ADVANCED REVIEW: ’Witches of Brooklyn’ – Discovering the Magic Within

Reading Time: 3 minutes

Witches of Brooklyn
Witches of Brooklyn is published by Random House Graphic and created by Sophie Escabasse. Effie is a young girl who recently lost her mom. And since she doesn’t know her dad she has been taken to live with her aunt Selimene, whom she has never met. Her abrupt appearance in her aunt’s life doesn’t get off to the best start. But with help from her aunt’s housemate Carlota, they are able to get the rough edges smoothed out. But, even with things calming down, there is more in store for young Effie than she could’ve possibly imagined.

Witches of Brooklyn’s strongest element is its lead character. Given Effie’s recent life upheaval, she is instantly sympathetic. Even though she comes across as a bit bratty at first, Escabasse never takes the character to the point where it feels more than one would expect. Being dropped off in the middle of the night with an aunt you’ve never met would put anyone in a foul mood. And with just a little coxing, she is soon restored to a cheerful ball of childhood. And while Effie is at the center of Witches of Brooklyn no less care is given to the other primary characters, Selimene and Carlota.

These two function as a perfect supporting cast for the fast learning Effie. They are equal parts mentor and comic foils. The slide between the jobs of keeping Effie on track, and not overwhelmed with the grace of a ballet dancer. Escabasse fills these two characters with lots of charm and wit. And the small pinch of vinegar the Selimene wields give the character the perfect take-charge attitude. They are truly a treat to read.

After settling into her new life, and new school her aunt is visited by a panicked pop star who has an emergency. As renowned herbalists, Selimene and Carlota were recommended to aid in solving the starlets’ quandary. But when Effie discovers the singer’s personality doesn’t match her on-stage persona she becomes incensed. This emotional outburst reveals the truth about Effie. She’s a witch. Just like Selimene and Carlota, she has access to magical abilities. This obviously throws a new curveball in Effie’s life. Most noticeably when a moment of lost control brings a painting of a snake to life in her classroom.

While I enjoyed reading Witches of Brooklyn I did feel the plot was not the strongest aspect. While there is nothing wrong with it, the story never really came together in a stand out way. More just a string of events, that flow well together. Happily, the cast provided enough entertainment to make up for this mild shortcoming.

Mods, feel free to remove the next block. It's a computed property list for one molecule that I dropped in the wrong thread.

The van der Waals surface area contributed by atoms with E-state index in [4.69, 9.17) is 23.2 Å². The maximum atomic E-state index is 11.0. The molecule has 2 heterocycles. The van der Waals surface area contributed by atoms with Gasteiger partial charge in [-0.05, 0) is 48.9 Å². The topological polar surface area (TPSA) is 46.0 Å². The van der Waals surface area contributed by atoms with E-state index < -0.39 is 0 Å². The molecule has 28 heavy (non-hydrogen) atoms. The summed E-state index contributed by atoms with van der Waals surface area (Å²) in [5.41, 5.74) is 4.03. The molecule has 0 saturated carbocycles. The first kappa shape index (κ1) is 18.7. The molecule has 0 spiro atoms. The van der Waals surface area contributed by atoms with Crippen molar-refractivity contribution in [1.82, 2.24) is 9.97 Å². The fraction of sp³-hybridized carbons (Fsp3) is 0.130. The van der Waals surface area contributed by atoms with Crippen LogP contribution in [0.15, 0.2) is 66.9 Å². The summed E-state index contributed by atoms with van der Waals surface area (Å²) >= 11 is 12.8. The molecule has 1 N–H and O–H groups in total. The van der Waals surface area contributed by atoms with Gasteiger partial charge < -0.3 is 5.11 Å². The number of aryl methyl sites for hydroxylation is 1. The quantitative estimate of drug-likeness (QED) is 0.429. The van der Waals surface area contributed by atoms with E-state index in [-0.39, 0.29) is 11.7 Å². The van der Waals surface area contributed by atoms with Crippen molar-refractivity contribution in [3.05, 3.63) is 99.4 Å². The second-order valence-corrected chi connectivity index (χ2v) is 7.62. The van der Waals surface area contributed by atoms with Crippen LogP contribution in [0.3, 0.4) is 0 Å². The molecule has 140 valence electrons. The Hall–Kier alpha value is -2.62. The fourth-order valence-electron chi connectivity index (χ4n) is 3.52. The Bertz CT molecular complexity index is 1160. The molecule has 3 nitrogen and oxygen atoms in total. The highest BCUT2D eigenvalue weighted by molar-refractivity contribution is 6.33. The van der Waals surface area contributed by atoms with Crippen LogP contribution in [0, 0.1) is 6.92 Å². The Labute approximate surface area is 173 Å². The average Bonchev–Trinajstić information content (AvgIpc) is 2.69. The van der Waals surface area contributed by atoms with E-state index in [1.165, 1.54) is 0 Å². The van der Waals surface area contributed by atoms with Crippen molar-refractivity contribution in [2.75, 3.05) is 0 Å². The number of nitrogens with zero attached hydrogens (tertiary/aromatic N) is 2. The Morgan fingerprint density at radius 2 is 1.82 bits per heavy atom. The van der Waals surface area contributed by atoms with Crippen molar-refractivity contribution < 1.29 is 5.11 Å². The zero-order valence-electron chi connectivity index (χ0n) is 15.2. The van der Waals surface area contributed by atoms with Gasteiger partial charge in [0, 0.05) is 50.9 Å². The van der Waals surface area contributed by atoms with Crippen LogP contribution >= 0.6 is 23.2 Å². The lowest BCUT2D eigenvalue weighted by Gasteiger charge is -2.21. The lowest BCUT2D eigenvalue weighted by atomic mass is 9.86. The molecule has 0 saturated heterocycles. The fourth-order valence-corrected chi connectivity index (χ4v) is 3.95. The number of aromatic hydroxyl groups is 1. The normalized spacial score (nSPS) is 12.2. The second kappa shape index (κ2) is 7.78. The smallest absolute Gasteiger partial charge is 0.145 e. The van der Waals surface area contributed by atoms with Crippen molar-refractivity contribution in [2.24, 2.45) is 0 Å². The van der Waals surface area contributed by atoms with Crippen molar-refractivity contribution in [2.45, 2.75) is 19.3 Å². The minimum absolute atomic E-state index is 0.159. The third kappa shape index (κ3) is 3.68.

The art for Witches of Brooklyn does a solid job lending the visual accompaniment to its narrative. The character designs are fun, the panels are filled with a lovely color selection, and the story’s emotional moments are portrayed in a slightly over the top style that gives it a cartoonish sort of melodrama.

The last little stumble Witches of Brooklyn suffers mildly from is its lettering. While the words themselves are all clear and easy to read, some of the dialogue balloons are not laid out in the most intuitive ways. More than once I had to reread panels to get a discussion in the right order. While this didn’t happen enough to greatly hinder the story, it still proved a small irritant.

When all is said and done Witches of Brooklyn provides a fun, upbeat story. Effie is a protagonist one cannot help but cheer for, and her supporting cast is a delight to read. If a fun, fantasy/slice of life story for a young reader is what one is searching for this may provide a delight for that reader.

Witches of Brooklyn is available September 1st wherever graphic novels are sold.

'Witches of Brooklyn’-Discovering the Magic Within
4

TL;DR

When all is said and done Witches of Brooklyn provides a fun, upbeat story. Effie is a protagonist one cannot help but cheer for, and her supporting cast is a delight to read. If a fun, fantasy/slice of life story for a young reader is what one is searching for this may provide a delight for that reader.